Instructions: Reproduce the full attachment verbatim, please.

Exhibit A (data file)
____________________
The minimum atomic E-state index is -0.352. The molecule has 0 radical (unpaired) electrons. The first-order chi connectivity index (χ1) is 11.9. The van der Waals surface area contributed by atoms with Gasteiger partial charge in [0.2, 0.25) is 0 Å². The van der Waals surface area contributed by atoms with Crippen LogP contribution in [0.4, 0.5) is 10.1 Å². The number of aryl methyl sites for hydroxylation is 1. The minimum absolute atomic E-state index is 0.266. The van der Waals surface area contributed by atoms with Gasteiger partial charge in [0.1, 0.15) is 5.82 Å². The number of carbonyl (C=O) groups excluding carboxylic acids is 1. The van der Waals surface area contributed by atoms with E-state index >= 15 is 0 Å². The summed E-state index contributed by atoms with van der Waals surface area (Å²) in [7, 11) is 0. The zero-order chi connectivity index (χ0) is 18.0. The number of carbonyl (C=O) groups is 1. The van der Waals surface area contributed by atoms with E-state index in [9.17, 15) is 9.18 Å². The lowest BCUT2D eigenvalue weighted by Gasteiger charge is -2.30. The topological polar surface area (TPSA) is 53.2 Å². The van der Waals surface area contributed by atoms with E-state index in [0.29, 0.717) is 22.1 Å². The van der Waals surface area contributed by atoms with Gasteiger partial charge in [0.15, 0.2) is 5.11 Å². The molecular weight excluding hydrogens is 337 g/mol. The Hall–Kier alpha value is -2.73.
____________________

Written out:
The minimum atomic E-state index is -0.352. The molecule has 0 radical (unpaired) electrons. The first-order chi connectivity index (χ1) is 11.9. The van der Waals surface area contributed by atoms with Gasteiger partial charge in [0.2, 0.25) is 0 Å². The van der Waals surface area contributed by atoms with Crippen LogP contribution in [0.4, 0.5) is 10.1 Å². The number of aryl methyl sites for hydroxylation is 1. The minimum absolute atomic E-state index is 0.266. The van der Waals surface area contributed by atoms with Gasteiger partial charge in [0.1, 0.15) is 5.82 Å². The number of carbonyl (C=O) groups excluding carboxylic acids is 1. The van der Waals surface area contributed by atoms with E-state index >= 15 is 0 Å². The summed E-state index contributed by atoms with van der Waals surface area (Å²) in [7, 11) is 0. The zero-order chi connectivity index (χ0) is 18.0. The number of carbonyl (C=O) groups is 1. The van der Waals surface area contributed by atoms with E-state index in [9.17, 15) is 9.18 Å². The lowest BCUT2D eigenvalue weighted by Gasteiger charge is -2.30. The topological polar surface area (TPSA) is 53.2 Å². The van der Waals surface area contributed by atoms with E-state index in [0.29, 0.717) is 22.1 Å². The van der Waals surface area contributed by atoms with Gasteiger partial charge in [0.15, 0.2) is 5.11 Å². The molecular weight excluding hydrogens is 337 g/mol. The Hall–Kier alpha value is -2.73.